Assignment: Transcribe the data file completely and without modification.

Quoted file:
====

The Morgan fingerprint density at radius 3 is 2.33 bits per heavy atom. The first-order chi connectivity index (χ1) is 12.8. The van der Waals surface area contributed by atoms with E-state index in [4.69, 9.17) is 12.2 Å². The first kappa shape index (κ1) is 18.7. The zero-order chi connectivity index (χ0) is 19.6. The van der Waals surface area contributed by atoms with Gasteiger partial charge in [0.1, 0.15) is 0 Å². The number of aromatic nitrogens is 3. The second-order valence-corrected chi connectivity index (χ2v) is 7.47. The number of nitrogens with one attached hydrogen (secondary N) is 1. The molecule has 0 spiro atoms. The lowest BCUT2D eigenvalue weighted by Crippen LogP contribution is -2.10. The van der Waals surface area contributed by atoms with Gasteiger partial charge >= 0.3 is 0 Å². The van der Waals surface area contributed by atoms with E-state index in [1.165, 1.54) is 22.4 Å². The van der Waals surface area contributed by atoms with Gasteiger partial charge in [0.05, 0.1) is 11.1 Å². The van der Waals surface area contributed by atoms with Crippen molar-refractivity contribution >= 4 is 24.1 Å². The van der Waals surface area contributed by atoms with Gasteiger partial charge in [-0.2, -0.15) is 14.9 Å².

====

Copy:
The Morgan fingerprint density at radius 3 is 2.33 bits per heavy atom. The first-order chi connectivity index (χ1) is 12.8. The van der Waals surface area contributed by atoms with E-state index in [4.69, 9.17) is 12.2 Å². The first kappa shape index (κ1) is 18.7. The zero-order chi connectivity index (χ0) is 19.6. The van der Waals surface area contributed by atoms with Gasteiger partial charge in [0.1, 0.15) is 0 Å². The number of aromatic nitrogens is 3. The second-order valence-corrected chi connectivity index (χ2v) is 7.47. The number of nitrogens with one attached hydrogen (secondary N) is 1. The molecule has 0 spiro atoms. The lowest BCUT2D eigenvalue weighted by Crippen LogP contribution is -2.10. The van der Waals surface area contributed by atoms with Gasteiger partial charge >= 0.3 is 0 Å². The van der Waals surface area contributed by atoms with E-state index in [1.165, 1.54) is 22.4 Å². The van der Waals surface area contributed by atoms with Gasteiger partial charge in [0.05, 0.1) is 11.1 Å². The van der Waals surface area contributed by atoms with Crippen molar-refractivity contribution >= 4 is 24.1 Å². The van der Waals surface area contributed by atoms with Gasteiger partial charge in [-0.2, -0.15) is 14.9 Å².